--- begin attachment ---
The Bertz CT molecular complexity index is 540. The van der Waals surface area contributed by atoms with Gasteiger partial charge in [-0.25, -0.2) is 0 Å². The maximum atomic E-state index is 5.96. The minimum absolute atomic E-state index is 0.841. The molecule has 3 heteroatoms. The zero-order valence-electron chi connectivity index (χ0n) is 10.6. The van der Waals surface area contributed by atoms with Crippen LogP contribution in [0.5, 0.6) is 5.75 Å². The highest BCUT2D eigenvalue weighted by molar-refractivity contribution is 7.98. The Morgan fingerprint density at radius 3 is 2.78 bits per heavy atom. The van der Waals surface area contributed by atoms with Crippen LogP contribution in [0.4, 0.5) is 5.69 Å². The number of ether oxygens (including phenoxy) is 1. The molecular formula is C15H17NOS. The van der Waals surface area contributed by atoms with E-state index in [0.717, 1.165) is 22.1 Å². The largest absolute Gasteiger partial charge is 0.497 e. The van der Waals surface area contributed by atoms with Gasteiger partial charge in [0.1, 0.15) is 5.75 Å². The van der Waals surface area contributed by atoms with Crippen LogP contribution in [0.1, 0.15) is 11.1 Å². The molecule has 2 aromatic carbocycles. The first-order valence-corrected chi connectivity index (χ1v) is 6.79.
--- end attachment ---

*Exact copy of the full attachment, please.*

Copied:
The Bertz CT molecular complexity index is 540. The van der Waals surface area contributed by atoms with Gasteiger partial charge in [-0.25, -0.2) is 0 Å². The maximum atomic E-state index is 5.96. The minimum absolute atomic E-state index is 0.841. The molecule has 3 heteroatoms. The zero-order valence-electron chi connectivity index (χ0n) is 10.6. The van der Waals surface area contributed by atoms with Crippen LogP contribution in [0.5, 0.6) is 5.75 Å². The highest BCUT2D eigenvalue weighted by molar-refractivity contribution is 7.98. The Morgan fingerprint density at radius 3 is 2.78 bits per heavy atom. The van der Waals surface area contributed by atoms with Crippen LogP contribution in [0.4, 0.5) is 5.69 Å². The number of ether oxygens (including phenoxy) is 1. The molecular formula is C15H17NOS. The van der Waals surface area contributed by atoms with E-state index in [0.717, 1.165) is 22.1 Å². The largest absolute Gasteiger partial charge is 0.497 e. The van der Waals surface area contributed by atoms with Gasteiger partial charge in [0.1, 0.15) is 5.75 Å². The van der Waals surface area contributed by atoms with Crippen LogP contribution in [0.1, 0.15) is 11.1 Å². The molecule has 2 aromatic carbocycles. The first-order valence-corrected chi connectivity index (χ1v) is 6.79.